In relativistic physics I'm not aware of any system of interacting particles where the particle number is conserved. The reason is that any interacting quantum-field theory allows for particle creation and destruction processes. Nevertheless there are many conserved "charges" in the Standard Model like electric charge, the baryon number (or better isospin), strangeness, charm, bottom under strong interactions, etc. Then, instead of the particle number $\hat{N}$ one uses one or more conserved charges in the grand canonical statistical operator. The meaning is the same: You adjust temperature and chemical potential such as to describe the correct average energy and charge in the subsystem.

Tosh5457 and atyy
DrDu
What I find strange is that Bogoliubov also developed a theory of symmetry breaking, e.g. in superconductors, where he explicitly adds particle number non-conserving terms to the hamiltonian.
Also the reduced BCS hamiltonian does not conserve particle number. Nevertheless one uses the grand canonical ensemble in both cases.

atyy
Demystifier
Gold Member
Xemnas, just because a quantity is conserved does not imply that it doesn't "fluctuate". In QM, a "fluctuation" is not a time dependent process. "Fluctuation" of a quantity in QM just means that the quantity is "uncertain", i.e. that the state of the system is not an eigenstate of the operator corresponding to this quantity.

Tosh5457
Thank you all for the answers!
Xemnas, just because a quantity is conserved does not imply that it doesn't "fluctuate". In QM, a "fluctuation" is not a time dependent process. "Fluctuation" of a quantity in QM just means that the quantity is "uncertain", i.e. that the state of the system is not an eigenstate of the operator corresponding to this quantity.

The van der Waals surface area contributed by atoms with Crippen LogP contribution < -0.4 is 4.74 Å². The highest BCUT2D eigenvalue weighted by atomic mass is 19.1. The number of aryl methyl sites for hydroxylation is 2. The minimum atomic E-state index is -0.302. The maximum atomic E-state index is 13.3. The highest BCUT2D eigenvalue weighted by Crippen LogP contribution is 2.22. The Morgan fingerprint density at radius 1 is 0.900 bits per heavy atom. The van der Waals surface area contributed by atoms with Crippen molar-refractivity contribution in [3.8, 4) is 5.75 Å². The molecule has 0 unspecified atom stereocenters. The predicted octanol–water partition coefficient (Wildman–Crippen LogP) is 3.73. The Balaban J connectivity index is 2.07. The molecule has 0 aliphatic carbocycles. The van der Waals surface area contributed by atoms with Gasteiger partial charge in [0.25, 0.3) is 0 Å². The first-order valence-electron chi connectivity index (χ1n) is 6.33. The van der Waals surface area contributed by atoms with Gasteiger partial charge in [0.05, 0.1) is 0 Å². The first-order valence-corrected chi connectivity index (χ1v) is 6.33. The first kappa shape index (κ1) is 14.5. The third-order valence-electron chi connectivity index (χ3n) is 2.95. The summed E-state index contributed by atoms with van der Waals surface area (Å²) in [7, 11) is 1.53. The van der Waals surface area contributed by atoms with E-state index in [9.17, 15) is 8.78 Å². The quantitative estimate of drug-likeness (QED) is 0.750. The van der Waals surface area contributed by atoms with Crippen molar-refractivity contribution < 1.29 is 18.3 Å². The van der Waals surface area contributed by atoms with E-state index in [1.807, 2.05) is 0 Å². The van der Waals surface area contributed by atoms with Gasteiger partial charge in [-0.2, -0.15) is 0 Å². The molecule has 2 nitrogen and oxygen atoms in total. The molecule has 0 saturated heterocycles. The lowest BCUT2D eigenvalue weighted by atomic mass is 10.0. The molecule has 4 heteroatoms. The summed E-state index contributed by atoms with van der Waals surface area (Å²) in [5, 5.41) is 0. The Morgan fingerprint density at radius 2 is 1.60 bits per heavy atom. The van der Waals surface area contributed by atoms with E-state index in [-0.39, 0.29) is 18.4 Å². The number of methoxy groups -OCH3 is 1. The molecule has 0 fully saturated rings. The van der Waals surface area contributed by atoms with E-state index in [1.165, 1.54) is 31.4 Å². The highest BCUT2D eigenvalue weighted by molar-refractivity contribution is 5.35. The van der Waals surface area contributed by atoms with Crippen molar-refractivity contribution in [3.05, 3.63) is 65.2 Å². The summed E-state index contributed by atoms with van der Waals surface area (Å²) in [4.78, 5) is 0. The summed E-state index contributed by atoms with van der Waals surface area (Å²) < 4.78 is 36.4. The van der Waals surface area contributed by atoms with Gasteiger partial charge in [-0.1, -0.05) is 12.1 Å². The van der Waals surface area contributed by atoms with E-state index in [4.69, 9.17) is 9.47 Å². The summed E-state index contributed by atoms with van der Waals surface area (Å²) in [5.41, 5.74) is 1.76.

Yeah, probably this was the answer I was looking for.
Hence (please, correct me, if my reasoning is wrong) the fluctuation of N comes from the fact that the chemical potential is fixed (not N). And the state of the whole system cannot be considered just an eigenstate of N, but a superposition of ones with different N (but such that its avarage is constant).
So, seen in the phase space, each part of the function with fixed N evolves only in its own subspace with fixed N.

I think that this is coherent with what Bogoliubov says: he considers a function that represents a state (even with N not a constant of motion) and then he considers its projections on the subspaces with fixed N. So, from the point of view of Fock space, all the eigenstates with fixed N are involved in integrals or in traces.

Probably this is exactly what happens in canonical ensemble: the state is not in an energy eigenstate (because the temperature is fixed) - but energy is a constant of motion.

Demystifier
Gold Member
Yes, that's correct.

DrDu
When I learned statistics, my teacher used the Jaynes approach of ensembles. So you have an ensemble of equal systems and you ask about the maximal probability (or entropy) for the distribution of a total energy E and particle number N among the M members of the ensemble, starting from an a priori equal probability of all possible states. You find that the energy and particle numbers scatter around the mean value e=E/M and n=N/M.
Nothing fluctuates here, each member of the ensemble is always in an eigenstate with fixed E and N. The spread of energy and particle number is only present when we compare different members of the ensemble.